National Recognition for UCSB Chemical Engineers

Wednesday, September 29, 2021

Two UC Santa Barbara faculty members, Mahdi Abu-Omar and Phillip Christopher, have been nationally recognized for their significant contributions to chemistry by the American Chemical Society (ACS) National Awards Program. Christopher, a professor of chemical engineering, received the 2022 Ipatieff Prize, a triennial award that recognizes an individual, who is not over forty years of age, for outstanding chemical experimental work in the field of catalysis or high pressure. Abu-Omar, a professor of chemistry and chemical engineering, received the 2022 ACS Award for Affordable Green Chemistry. Sponsored by Dow Chemical, the award recognizes a chemist for outstanding scientific discoveries of new eco-friendly chemistries having the potential to enable products or manufacturing processes that are less expensive than existing alternatives. 

“We are tremendously proud of Mahdi Abu-Omar and Phillip Christopher, and we offer them enthusiastic congratulations on this recognition of their outstanding achievements” said Tresa Pollock, interim dean of the College of Engineering. “Peer commendation from one of the world’s largest and most important scholarly societies serves to underscore the important and pioneering work being conducted at the college to solve society’s biggest problems.”

“On behalf of the Chemical Engineering Department, we congratulate Professor Abu-Omar and Professor Christopher on this well-deserved recognition,” said Rachel Segalman, chair of the Chemical Engineering Department. “To have two professors receive prestigious ACS national awards is not only a reflection of their innovation and insightful contributions to the fields of chemistry, chemical engineering, and catalysis, but also a testament to the significant impact the university is making on sustainability.”

Christopher’s research focuses on developing new ways to understand and design catalytic processes, the chemical reactions driven and expedited by a material known as a catalyst. Converting oil to gasoline, and turning natural gas and nitrogen into fertilizer are just two important processes that rely on catalysis. 

“Receiving the Ipatieff Prize is humbling and a recognition of the work done by my PhD students, postdocs, and collaborators,” said Christopher, the Mellichamp Chair of Sustainable Manufacturing. “Vladimir Ipatieff made a huge impact on the petrochemical industry and catalysis field – it is an honor to receive a prize in his name.”

Christopher’s lab builds and designs reactors and uses light, spectroscopy, and microscopy to probe the structure and function of catalysts in order to gain molecular-level insights that enable the design of more sustainable materials and more environmentally friendly catalytic processes. For example, their work could lead to processes that require fewer precious metals, especially platinum-group metals used in automobile catalytic converters.  

Abu-Omar works at the interface of chemistry, chemical engineering, and catalysis to address unresolved issues in energy science, sustainability, and green chemistry. His research group focuses on solving the world’s growing plastics waste problem by taking a visionary look at reusing plastics in novel ways. The group works to create the science that will provide renewable and recyclable alternatives to materials made from petro-chemicals.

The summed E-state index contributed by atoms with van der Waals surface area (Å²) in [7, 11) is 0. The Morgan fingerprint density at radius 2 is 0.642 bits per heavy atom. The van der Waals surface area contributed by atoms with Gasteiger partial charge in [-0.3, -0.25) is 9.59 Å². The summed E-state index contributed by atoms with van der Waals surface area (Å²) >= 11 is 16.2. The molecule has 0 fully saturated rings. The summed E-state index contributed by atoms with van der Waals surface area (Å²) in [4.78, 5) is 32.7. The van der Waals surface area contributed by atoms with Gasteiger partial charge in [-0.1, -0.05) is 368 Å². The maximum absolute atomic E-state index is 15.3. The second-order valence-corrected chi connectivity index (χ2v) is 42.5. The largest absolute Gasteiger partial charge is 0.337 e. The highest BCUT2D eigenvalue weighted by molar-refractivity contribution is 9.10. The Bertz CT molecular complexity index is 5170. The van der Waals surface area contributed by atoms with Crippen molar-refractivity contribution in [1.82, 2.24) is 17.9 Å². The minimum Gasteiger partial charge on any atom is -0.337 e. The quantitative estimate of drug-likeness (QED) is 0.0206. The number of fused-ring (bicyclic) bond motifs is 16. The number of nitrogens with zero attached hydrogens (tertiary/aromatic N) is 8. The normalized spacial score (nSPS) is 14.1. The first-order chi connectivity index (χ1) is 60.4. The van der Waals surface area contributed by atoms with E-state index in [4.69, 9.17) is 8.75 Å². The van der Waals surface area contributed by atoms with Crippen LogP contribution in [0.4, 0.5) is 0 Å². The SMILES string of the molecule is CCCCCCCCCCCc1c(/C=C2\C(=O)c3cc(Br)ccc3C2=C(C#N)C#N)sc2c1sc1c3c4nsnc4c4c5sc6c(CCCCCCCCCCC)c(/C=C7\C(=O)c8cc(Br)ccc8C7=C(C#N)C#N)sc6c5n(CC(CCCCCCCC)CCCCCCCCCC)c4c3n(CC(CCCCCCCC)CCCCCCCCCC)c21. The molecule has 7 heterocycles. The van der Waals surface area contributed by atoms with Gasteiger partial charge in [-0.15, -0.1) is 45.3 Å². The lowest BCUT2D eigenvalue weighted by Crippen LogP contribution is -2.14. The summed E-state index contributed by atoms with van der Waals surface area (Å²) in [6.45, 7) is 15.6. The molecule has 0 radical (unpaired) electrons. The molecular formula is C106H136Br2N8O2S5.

"I am honored and excited to receive this award,” said Abu-Omar, the Mellichamp Chair of Green Chemistry. “It is a recognition and testimony of the contributions of past and present graduate students and postdocs in my research group with whom I have had the privilege to work and collaborate We are all very excited about the prospects of using renewable feedstocks to make chemicals and materials, and we look forward to continuing our scientific and engineering contributions in green chemistry."

Abu-Omar and Christopher are both part of the university’s Sustainable Materials and Product Design (SMPD) Initiative, established by an endowment from Duncan and Suzanne Mellichamp. The initiative, which established four endowed research chairs, incorporated sustainability considerations into research in the chemical sciences and engineering with the goal of increasing efficiency, reducing the environmental impact, and improving social acceptance of alternative chemical technologies through collaboration. Christopher and Abu-Omar, who have collaborated on many projects, co-advised PhD students and published papers together, believe the national awards recognize the impactful research being performed at UCSB by the Mellichamp Sustainability Cluster. 

“It is such an exciting time to be at UCSB and part of our Mellichamp Sustainability Cluster, where we are tackling cutting-edge problems in science and engineering with significant societal impact,” said Abu-Omar, a fellow of the American Association for Advancement of Science and founder of Spero Renewables LLC, a green specialty chemicals and technology company. “Professor Christopher and I are part of an invigorating and collaborative atmosphere here at UCSB that it’s pretty hard to describe in words; you have to live here to experience it. It is very special.”

“I see this as confirmation of the innovative research being performed in the cluster,” said Christopher. “It is an honor to collaborate and co-advise PhD students with Mahdi. I look forward to working on impactful research with him for many years to come.”

The ACS will honor its 2022 recipients at an awards ceremony during its national conference next March. Founded in 1876 and chartered by the U.S. Congress, the ACS has more than 155,000 members in 150 countries. 

Mahdi Abu-Omar and Phillip Christopher

Chemical engineering professors Mahdi Abu-Omar (left) and Phillip Christopher